climbing leaves.

A little of everything remained
in the porcelain saucer,
 a cracked dragon, a white flower.
A few lines in your forehead,
a photo
remained.

If a little of everything remains,
why won't a little of me
remain? In the train
for the north, in the boat,
in newspaper ads?
A little of me in London,
a little of me somewhere?
In that consonant...
In that well...

A little remains tossing
in the mouths of rivers,
and the fish don't scorn it:
a little that isn't in books.

A little of everything remains.
Not much: this absurd
drip from a faucet,
half salt, half alcohol,
this frog's leg jumping,
this watch crystal shattered
into a thousand hopes,
this swan's neck,
this childhood secret...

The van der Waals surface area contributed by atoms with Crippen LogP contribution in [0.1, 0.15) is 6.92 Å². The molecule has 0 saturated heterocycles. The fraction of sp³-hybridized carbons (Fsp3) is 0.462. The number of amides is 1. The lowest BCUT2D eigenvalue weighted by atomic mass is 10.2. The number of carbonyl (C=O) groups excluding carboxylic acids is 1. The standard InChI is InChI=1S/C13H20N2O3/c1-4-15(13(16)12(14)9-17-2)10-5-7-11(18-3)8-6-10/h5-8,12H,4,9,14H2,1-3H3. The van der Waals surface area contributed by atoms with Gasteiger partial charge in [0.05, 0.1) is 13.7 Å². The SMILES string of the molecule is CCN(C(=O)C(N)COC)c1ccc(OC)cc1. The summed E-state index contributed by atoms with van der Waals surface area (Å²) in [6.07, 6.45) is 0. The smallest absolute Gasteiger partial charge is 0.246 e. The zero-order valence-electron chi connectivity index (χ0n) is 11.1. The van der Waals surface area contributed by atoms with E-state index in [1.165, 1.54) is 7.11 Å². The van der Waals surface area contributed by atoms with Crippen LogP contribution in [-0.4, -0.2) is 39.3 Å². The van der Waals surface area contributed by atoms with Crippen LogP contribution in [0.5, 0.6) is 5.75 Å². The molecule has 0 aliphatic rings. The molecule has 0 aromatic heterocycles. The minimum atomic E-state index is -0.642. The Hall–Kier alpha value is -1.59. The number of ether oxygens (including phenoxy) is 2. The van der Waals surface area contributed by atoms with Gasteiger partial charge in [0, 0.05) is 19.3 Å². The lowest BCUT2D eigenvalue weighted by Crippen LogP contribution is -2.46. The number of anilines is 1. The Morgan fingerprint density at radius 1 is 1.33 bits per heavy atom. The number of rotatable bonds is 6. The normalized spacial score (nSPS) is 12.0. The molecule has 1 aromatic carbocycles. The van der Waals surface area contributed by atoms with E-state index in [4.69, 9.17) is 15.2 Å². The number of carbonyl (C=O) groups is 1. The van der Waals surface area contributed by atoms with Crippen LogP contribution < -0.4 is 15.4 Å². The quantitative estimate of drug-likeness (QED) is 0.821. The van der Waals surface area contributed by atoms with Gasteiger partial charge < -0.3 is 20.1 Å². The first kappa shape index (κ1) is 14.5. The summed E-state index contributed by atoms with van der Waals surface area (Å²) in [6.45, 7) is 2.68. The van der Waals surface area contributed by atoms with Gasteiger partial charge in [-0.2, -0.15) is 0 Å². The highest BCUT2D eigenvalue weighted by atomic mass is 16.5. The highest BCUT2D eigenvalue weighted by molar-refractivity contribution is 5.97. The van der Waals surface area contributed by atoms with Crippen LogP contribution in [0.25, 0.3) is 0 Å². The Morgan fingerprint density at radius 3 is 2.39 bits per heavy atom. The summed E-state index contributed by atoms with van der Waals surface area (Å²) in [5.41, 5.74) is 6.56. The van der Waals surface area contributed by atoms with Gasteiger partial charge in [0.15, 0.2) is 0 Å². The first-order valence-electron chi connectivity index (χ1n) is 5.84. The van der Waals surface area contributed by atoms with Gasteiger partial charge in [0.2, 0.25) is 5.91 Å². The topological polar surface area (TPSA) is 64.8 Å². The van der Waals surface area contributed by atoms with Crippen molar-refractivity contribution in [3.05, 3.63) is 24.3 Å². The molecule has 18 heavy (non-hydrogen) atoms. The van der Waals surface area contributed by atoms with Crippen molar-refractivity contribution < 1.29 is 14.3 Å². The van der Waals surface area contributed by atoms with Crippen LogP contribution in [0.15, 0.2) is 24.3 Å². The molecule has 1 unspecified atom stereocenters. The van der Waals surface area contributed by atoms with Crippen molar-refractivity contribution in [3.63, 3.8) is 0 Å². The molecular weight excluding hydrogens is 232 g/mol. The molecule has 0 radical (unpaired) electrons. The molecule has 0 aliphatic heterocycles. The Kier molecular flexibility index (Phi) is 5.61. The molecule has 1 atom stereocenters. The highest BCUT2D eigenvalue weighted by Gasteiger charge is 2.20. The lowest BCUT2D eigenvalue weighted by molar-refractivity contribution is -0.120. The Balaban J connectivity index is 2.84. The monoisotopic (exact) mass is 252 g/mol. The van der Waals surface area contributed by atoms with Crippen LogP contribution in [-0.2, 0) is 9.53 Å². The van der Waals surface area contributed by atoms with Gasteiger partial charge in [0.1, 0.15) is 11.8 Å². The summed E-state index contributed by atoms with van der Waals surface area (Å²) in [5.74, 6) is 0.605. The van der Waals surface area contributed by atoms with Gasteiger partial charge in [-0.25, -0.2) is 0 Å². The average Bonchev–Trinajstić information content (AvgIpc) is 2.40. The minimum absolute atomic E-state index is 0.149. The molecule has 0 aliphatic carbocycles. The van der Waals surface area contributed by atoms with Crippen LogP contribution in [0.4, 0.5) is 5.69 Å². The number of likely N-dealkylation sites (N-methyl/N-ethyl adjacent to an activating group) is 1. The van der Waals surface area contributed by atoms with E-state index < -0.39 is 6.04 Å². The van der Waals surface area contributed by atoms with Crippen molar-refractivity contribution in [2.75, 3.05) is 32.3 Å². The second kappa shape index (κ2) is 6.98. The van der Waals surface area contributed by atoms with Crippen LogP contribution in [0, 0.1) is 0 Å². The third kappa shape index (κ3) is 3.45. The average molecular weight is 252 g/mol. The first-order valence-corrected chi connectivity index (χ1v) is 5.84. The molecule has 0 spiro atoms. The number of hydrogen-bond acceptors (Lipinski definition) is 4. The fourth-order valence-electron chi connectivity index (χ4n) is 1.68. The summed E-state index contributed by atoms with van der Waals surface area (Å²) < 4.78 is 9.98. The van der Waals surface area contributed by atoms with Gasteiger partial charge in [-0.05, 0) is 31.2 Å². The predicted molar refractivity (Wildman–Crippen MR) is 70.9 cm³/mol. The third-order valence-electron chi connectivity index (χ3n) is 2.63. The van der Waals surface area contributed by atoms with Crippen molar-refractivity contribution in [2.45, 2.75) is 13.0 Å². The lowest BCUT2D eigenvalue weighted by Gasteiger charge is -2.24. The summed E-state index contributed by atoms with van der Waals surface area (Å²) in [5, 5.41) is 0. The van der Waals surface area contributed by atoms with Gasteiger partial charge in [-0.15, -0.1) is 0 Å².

A little of everything remained:
of me, of you, of Abelard.
Hair on my sleeve,
a little of everything remained;
wind in my ears,
 a silly burp, a groan
from a disgruntled bowel,
and minuscule artifacts:
bell jar, honeycomb, a bullet
casing, an aspirin capsule.
A little of everything remained.

And a little of everything remains.
Oh open these jars of lotion
and smother
the unbearable stench of memory.

But a little of everything terribly remains.
Under the breaking waves,
under the clouds and winds,
under bridges and under tunnels,
under flames and under sarcasm,
under slobber and under vomit,
under the sob, the jail, the forgotten,
under gala shows and scarlet deaths,
under libraries, asylums, and triumphant churches,
under you yourself and your crusty feet,
under the hinges of class of family
a little of everything always remains.